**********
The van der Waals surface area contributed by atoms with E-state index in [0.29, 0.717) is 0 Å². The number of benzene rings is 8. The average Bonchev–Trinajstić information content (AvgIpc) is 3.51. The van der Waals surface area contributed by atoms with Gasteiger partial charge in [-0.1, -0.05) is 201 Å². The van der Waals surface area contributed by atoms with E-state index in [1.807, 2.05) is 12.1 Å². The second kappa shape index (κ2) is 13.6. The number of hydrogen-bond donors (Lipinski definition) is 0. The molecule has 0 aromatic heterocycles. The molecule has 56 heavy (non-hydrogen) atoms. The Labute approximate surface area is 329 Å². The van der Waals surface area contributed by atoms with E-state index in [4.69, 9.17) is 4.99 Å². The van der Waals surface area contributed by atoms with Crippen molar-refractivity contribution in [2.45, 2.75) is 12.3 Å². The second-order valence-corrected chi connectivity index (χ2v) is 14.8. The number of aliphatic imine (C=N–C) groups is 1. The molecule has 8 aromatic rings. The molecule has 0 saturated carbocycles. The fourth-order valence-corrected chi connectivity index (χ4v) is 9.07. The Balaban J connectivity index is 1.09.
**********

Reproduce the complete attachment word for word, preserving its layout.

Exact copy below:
The van der Waals surface area contributed by atoms with E-state index in [0.29, 0.717) is 0 Å². The number of benzene rings is 8. The average Bonchev–Trinajstić information content (AvgIpc) is 3.51. The van der Waals surface area contributed by atoms with Gasteiger partial charge in [-0.1, -0.05) is 201 Å². The van der Waals surface area contributed by atoms with E-state index in [1.807, 2.05) is 12.1 Å². The second kappa shape index (κ2) is 13.6. The number of hydrogen-bond donors (Lipinski definition) is 0. The molecule has 0 aromatic heterocycles. The molecule has 56 heavy (non-hydrogen) atoms. The Labute approximate surface area is 329 Å². The van der Waals surface area contributed by atoms with E-state index in [4.69, 9.17) is 4.99 Å². The van der Waals surface area contributed by atoms with Crippen molar-refractivity contribution in [2.45, 2.75) is 12.3 Å². The second-order valence-corrected chi connectivity index (χ2v) is 14.8. The number of aliphatic imine (C=N–C) groups is 1. The molecule has 8 aromatic rings. The molecule has 0 saturated carbocycles. The fourth-order valence-corrected chi connectivity index (χ4v) is 9.07. The Balaban J connectivity index is 1.09.